In the western country coal is known to be in so many places, as to have induced an opinion, that the whole tract between the Laurel mountain, Missisipi, and Ohio, yields coal. It is also known in many places on the North side of the Ohio. The co al at Pittsburg is of very superior quality. A bed of it at that place has been a-fire since the year 1765. Another coal-hill on the Pike-run of Monongahela has been a-fire ten years; yet it has burnt away about twenty yards only.

Precious stones

I have known one instance of an Emerald found in this country. Amethysts have been frequent, and chrystals common; yet not in such numbers any of them as to be worth seeking.


There is very good marble, and in very great abundance, on

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James river, at the mouth of Rockfish. The samples I have seen, were some of them of a white as pure as one might expect to find on the surface of the earth: but most of them were variegated with red, blue, and purple. None of it has been ever worked. It forms a very large precipice, which hangs over a navigable part of the river. It is said there is marble at Kentucky.


But one vein of lime-stone is known below the Blue ridge. Its first appearance, in our country, is in Prince William, two miles below the Pignut ridge of mountains; thence it passes on nearly parallel with that, and crosses the Rivanna about five miles below it, where it is called the South-west ridge. It then crosses Hardware, above the mouth of Hudson's creek, James river at the mouth of Rockfish, at the marble quarry before spoken of, probably runs up that river to where it appears again at Ross's iron-works, and so passes off south-westwardly by Flat creek of Otter river. It is never more than one hundred yards wide. From the Blue ridge westwardly the whole country seems to be founded on a rock of lime-stone, besides infinite quantities on the surface, both loose and fixed. This is cut into beds, which range, as the mountains and sea-coast do, from south-west to north-east, the lamina of each bed declining from the horizon towards a parallelism with the axis of the earth. Being struck with this observation, I made, with a quadrant, a great number of trials on the angles of their declination, and found them to vary from 22x to 60x but averaging all my trials, the result was within one-third of a degree of the elevation of the pole o r latitude of the place, and much the greatest part of them taken separately were little different from that: by which it appears, that these lamina are, in the main, parallel with the axis of the earth. In some instances, indeed, I found them perpendic ular, and even reclining the other way: but these were extremely rare, and always attended with signs of convulsion, or other circumstances of singularity, which admitted a possibility of removal from their original position. These trials were made bet ween Madison's cave and the Patowmac. We hear of lime-stone on the Missisipi and Ohio, and in all the mountainous country between the eastern and western waters, not on the mountains themselves, but occupying the vallies between them.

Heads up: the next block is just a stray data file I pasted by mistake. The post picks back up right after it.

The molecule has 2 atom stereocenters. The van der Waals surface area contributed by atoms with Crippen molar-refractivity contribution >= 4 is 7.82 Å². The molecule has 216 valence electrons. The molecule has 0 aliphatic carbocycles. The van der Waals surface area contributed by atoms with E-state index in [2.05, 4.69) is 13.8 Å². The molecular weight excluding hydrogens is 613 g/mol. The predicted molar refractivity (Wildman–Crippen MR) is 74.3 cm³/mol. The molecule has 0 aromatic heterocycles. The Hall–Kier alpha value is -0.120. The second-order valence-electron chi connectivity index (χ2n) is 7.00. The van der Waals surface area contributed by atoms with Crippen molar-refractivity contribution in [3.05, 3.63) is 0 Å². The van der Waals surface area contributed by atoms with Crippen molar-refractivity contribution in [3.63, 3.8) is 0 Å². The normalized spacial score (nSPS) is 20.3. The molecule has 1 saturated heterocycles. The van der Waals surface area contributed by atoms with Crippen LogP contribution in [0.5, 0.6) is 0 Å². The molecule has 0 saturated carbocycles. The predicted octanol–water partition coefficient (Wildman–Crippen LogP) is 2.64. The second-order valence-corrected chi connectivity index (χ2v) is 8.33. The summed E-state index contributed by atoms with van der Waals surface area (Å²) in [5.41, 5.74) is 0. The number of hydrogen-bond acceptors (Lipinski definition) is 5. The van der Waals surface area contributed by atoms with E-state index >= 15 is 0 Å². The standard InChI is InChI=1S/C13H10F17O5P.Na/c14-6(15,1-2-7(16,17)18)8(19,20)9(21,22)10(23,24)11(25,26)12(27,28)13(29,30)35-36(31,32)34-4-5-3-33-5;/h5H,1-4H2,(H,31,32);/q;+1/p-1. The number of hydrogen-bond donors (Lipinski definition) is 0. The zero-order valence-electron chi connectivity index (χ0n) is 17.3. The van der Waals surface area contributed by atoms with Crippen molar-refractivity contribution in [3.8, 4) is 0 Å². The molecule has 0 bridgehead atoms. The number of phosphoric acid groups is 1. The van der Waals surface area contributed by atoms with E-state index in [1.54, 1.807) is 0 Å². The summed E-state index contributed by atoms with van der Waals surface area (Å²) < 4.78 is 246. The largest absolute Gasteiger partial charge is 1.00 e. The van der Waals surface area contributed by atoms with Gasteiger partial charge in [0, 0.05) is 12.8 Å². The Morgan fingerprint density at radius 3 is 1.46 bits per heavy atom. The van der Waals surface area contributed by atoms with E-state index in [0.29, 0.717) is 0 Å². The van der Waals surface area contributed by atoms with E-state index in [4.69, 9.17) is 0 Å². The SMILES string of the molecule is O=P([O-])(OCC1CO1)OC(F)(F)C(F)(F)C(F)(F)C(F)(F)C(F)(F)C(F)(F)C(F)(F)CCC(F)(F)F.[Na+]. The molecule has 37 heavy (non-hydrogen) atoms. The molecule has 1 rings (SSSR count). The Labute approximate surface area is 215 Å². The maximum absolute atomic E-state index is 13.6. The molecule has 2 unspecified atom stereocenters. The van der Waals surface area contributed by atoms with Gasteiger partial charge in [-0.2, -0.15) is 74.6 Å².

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Near the eastern foot of the North mountain are immense bodies of Schist, containing impressions of shells in a variety of forms. have received petrified shells of very different kinds from the first sources of the Kentucky, which bear no resembl ance to any I have ever seen on the tide-waters. It is said that shells are found in the Andes, in South-America, fifteen thousand feet above the level of the ocean. This is considered by many, both of the learned and unlearned, as a proof of an univer sal deluge. To the many considerations opposing this opinion, the following may be added. The atmosphere, and all its contents, whether of water, air, or other matters, gravitate to the earth; that is to say, they have weight. Experience tells us, that the weight of all these together never exceeds that of a column of mercury of 31 inches height, which is equal to one of rain-water of 35 feet high. If the whole contents of the atmosphere then were water, instead of what they are, it would cover the globe but 35 feet deep; but as these waters, as they fell, would run into the seas, the superficial measure of which is to that of the dry parts of the globe as two to one, the seas would be raised only 52 1/2 feet above their present level, and of cours e would overflow the lands to that height only. In Virginia this would be a very small proportion even of the champaign country, the banks of our tide-waters being frequently, if not generally, of a greater height. Deluges beyond this extent then, as for instance, to the North mountain or to Kentucky, seem out of the laws of nature. But within it they may have taken place to a greater or less degree, in proportion to the combination of natural causes which may be supposed to have produced them. History renders probable some instances of a partial deluge in the country lying round the Mediterranean sea. It has been often Note: 2. Buffon Epoques, 96. supposed, and is not unlikely, that that sea was once a lake. While such, let us admit an extraord inary collection of the waters of the atmosphere from the other parts of the globe to have been discharged over that and the countries whose waters run into it. Or without supposing it